Making a Difference, Here & Beyond
The community invests in Dell Med. In return, it’s our responsibility — one we take seriously — to be agents for change and to show real impact.
OUR WORK
More Information
PARTICIPATE
COLLABORATE
Creating a New Kind of Doctor
We recruit and train physician leaders as comfortable taking on systemic challenges in health as caring for individual patients.
ARE YOU ONE?
Improving Care. Improving Health.
We’re here to make health — including health care — better. The end goal is a complete revolution in how people get and stay healthy.
WHAT IT MEANS
Discovery to Impact — Faster
We reward creative thinking and encourage rapid experimentation, using collaborative programs to speed promising research to market.
SEE HOW
More Information
Let’s Do Big Things Together
True health demands that the whole work in harmony, which is why we’re dedicated to partnership. Indeed, we can’t achieve our goals without it.
LEARN MORE
More Information
PARTICIPATE
Meet Dell Med
We’re rethinking the role of academic medicine in improving health — and doing so with a unique focus on our community.
ABOUT US
More Information
Make an Appointment Directory Give Faculty Students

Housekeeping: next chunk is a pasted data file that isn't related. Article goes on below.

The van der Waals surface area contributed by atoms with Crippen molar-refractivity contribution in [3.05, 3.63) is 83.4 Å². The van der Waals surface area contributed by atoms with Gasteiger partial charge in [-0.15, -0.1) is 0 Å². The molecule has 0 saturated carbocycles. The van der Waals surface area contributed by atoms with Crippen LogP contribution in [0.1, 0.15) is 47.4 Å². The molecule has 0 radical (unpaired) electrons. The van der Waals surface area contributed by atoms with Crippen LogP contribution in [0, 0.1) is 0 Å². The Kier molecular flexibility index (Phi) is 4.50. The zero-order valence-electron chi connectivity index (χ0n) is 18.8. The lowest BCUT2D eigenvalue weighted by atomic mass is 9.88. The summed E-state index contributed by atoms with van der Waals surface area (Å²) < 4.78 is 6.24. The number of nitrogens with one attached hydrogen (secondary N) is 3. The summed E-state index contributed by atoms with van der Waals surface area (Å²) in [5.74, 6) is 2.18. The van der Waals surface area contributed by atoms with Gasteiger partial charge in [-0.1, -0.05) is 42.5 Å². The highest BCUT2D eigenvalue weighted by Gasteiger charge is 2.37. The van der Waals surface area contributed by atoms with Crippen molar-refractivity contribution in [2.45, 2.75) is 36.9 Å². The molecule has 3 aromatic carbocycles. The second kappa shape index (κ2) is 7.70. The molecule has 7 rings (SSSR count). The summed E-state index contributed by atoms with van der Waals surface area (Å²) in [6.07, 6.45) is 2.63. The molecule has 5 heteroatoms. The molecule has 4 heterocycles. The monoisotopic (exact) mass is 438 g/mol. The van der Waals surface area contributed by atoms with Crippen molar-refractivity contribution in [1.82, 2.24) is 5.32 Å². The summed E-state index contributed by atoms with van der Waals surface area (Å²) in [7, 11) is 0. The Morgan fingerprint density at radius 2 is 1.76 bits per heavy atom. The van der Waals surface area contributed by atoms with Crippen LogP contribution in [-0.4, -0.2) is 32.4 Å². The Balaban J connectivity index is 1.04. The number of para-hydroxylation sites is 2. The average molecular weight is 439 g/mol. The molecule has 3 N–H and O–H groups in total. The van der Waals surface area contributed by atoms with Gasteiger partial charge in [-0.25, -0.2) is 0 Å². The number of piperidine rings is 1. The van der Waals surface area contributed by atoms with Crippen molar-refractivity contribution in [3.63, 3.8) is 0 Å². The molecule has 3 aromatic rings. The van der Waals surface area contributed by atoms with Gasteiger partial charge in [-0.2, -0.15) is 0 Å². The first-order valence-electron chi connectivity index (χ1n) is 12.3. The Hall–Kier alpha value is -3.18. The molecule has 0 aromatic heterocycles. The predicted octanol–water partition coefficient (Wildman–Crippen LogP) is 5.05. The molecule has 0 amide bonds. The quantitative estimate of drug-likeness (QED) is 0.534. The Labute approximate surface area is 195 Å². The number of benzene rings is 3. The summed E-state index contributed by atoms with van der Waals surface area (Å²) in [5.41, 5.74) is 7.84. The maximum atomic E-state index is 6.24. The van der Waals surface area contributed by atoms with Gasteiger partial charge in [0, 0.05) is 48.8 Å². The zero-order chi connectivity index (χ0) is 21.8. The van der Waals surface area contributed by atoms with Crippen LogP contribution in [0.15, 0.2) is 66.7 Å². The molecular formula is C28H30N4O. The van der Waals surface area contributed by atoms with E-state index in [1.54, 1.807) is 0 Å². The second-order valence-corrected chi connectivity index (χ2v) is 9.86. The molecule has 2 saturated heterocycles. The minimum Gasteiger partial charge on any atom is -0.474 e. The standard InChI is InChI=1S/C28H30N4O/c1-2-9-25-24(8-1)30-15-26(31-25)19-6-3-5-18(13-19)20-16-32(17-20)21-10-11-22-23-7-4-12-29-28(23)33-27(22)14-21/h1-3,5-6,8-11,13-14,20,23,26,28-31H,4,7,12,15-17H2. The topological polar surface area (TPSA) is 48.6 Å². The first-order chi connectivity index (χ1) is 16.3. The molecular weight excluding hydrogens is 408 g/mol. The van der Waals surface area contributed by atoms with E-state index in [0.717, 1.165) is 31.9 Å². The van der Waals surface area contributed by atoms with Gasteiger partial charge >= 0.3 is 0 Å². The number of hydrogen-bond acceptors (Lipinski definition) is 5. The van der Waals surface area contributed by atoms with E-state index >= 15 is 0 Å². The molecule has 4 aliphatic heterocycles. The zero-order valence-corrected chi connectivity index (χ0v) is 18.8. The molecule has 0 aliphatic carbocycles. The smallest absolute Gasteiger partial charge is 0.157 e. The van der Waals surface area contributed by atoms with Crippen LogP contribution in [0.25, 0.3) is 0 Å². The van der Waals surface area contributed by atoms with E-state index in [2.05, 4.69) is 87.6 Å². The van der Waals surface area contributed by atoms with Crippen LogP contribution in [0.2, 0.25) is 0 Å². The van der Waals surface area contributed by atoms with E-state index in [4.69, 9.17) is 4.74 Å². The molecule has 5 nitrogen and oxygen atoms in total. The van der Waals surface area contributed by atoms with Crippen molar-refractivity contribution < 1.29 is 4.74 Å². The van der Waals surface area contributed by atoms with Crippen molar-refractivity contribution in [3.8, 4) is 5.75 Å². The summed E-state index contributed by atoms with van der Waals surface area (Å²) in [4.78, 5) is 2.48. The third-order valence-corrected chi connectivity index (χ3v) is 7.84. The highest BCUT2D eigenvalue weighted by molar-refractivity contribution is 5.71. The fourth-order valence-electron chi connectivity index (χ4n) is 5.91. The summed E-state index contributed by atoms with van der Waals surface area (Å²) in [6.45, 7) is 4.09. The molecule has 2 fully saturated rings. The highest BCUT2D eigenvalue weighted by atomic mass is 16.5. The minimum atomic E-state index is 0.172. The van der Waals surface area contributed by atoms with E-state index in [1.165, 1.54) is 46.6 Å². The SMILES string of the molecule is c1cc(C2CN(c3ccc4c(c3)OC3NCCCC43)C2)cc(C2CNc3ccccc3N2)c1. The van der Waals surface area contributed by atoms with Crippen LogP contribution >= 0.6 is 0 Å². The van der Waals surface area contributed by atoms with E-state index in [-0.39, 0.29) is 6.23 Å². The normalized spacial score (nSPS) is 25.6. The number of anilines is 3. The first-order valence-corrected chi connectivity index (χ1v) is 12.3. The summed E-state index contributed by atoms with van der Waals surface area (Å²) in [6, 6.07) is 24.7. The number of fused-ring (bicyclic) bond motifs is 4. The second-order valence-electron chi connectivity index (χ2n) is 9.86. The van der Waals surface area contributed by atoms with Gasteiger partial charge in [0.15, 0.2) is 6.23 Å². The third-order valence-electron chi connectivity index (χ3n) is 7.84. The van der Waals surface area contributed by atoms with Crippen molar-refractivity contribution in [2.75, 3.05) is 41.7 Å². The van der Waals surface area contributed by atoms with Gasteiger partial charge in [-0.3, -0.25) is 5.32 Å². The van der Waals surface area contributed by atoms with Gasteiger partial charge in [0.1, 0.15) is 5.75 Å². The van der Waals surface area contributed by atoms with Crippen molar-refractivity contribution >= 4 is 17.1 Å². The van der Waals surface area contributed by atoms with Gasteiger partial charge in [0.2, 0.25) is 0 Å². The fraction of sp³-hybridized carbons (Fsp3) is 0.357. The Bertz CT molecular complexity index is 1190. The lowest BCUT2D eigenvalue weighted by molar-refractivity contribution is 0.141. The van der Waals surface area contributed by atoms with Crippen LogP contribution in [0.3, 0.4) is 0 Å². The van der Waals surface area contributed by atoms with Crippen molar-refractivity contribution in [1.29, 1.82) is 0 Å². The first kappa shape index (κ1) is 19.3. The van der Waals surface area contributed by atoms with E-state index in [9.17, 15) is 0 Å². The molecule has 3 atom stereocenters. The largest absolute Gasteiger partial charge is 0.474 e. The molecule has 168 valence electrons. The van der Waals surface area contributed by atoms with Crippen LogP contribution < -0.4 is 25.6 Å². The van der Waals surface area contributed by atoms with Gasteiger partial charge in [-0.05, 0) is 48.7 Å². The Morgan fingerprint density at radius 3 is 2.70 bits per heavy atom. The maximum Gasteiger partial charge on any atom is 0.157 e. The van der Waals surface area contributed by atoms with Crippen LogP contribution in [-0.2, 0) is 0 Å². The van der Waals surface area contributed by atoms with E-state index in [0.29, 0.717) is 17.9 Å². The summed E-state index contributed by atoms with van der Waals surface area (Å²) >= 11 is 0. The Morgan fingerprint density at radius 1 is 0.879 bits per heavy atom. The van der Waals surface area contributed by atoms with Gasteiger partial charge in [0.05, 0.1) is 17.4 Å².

HLA House Project: Improving Waste Management on Brownie Drive

July 24, 2020

Students in the Health Leadership Apprentice Program, divided into “houses,” work alongside Community-Driven Initiatives to help Central Texas community members address health-related issues. This post is by members of the HLA Orange House: Joey Kurrasch, Arohi Ranade, Emily Samson, Joyce Tiong, Zennia Wong and Jorge Zamora. They worked with community members in the North Lamar neighborhood, in North Austin.

We partnered with members of the North Lamar neighborhood on their project titled, “We’re Not Trashy People.” This project aimed to improve waste management and trash collection on Brownie Drive.

From visiting the neighborhood and speaking with residents, we found that Brownie Drive consists largely of two-, three- and four-member housing units that the residents rent. Unlike elsewhere in Austin, Brownie Drive residents do not have individual trash cans, but rather use 18 dumpsters that line a half-mile stretch of the street. The residents have aesthetic, health and safety concerns regarding the dumpsters.

We worked with our community partner, Lisa Hinley, on this project. Hinley lives near Brownie Drive has experience advocating for the community. She has worked closely with residents on past projects.

The Orange House team members smiling in a group.

HLA Orange House team members during their trash-pickup event for Brownie Neighborhood Park

Our original proposal had three main objectives: advocate for Brownie Drive residents with Austin Resource Recovery for better waste management, work with residents to identify places for new dumpsters and plant trees and plants to beautify the area.

To start, our team and Nitakuwa Barrett, MSN, RN, Community-Driven Initiatives program manager, visited a resident of Brownie Drive to get their views on the waste management problems. During our visit, we saw mattresses, couches and other bulk items piled up near the dumpsters on the sides of the street.